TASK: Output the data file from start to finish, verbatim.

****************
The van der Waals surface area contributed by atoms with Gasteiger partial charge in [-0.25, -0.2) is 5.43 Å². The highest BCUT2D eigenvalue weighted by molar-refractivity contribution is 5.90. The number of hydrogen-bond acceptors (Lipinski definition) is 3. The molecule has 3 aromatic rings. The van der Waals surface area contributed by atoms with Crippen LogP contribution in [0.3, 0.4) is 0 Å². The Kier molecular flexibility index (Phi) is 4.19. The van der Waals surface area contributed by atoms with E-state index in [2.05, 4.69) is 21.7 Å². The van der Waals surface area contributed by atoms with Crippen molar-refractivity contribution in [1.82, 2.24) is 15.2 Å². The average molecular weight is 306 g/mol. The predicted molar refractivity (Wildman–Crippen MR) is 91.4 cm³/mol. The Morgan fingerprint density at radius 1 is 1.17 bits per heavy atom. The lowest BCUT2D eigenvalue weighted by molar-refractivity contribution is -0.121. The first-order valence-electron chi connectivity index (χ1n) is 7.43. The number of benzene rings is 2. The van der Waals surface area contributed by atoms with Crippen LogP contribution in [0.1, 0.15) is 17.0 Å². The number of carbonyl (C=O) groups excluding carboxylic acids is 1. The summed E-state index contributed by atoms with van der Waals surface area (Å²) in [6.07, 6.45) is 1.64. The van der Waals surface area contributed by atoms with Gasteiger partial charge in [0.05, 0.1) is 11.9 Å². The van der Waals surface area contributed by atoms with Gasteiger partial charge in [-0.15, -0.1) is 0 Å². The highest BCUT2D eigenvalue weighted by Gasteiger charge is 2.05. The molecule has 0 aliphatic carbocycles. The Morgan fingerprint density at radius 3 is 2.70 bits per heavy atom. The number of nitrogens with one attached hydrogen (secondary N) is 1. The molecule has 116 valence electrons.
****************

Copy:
The van der Waals surface area contributed by atoms with Gasteiger partial charge in [-0.25, -0.2) is 5.43 Å². The highest BCUT2D eigenvalue weighted by molar-refractivity contribution is 5.90. The number of hydrogen-bond acceptors (Lipinski definition) is 3. The molecule has 3 aromatic rings. The van der Waals surface area contributed by atoms with Crippen LogP contribution in [0.3, 0.4) is 0 Å². The Kier molecular flexibility index (Phi) is 4.19. The van der Waals surface area contributed by atoms with E-state index in [2.05, 4.69) is 21.7 Å². The van der Waals surface area contributed by atoms with Crippen molar-refractivity contribution in [1.82, 2.24) is 15.2 Å². The average molecular weight is 306 g/mol. The predicted molar refractivity (Wildman–Crippen MR) is 91.4 cm³/mol. The Morgan fingerprint density at radius 1 is 1.17 bits per heavy atom. The lowest BCUT2D eigenvalue weighted by molar-refractivity contribution is -0.121. The first-order valence-electron chi connectivity index (χ1n) is 7.43. The number of benzene rings is 2. The van der Waals surface area contributed by atoms with Crippen LogP contribution in [0.1, 0.15) is 17.0 Å². The number of carbonyl (C=O) groups excluding carboxylic acids is 1. The summed E-state index contributed by atoms with van der Waals surface area (Å²) in [6.07, 6.45) is 1.64. The van der Waals surface area contributed by atoms with Gasteiger partial charge in [0.05, 0.1) is 11.9 Å². The van der Waals surface area contributed by atoms with Gasteiger partial charge in [-0.15, -0.1) is 0 Å². The highest BCUT2D eigenvalue weighted by Gasteiger charge is 2.05. The molecule has 0 aliphatic carbocycles. The Morgan fingerprint density at radius 3 is 2.70 bits per heavy atom. The number of nitrogens with one attached hydrogen (secondary N) is 1. The molecule has 116 valence electrons.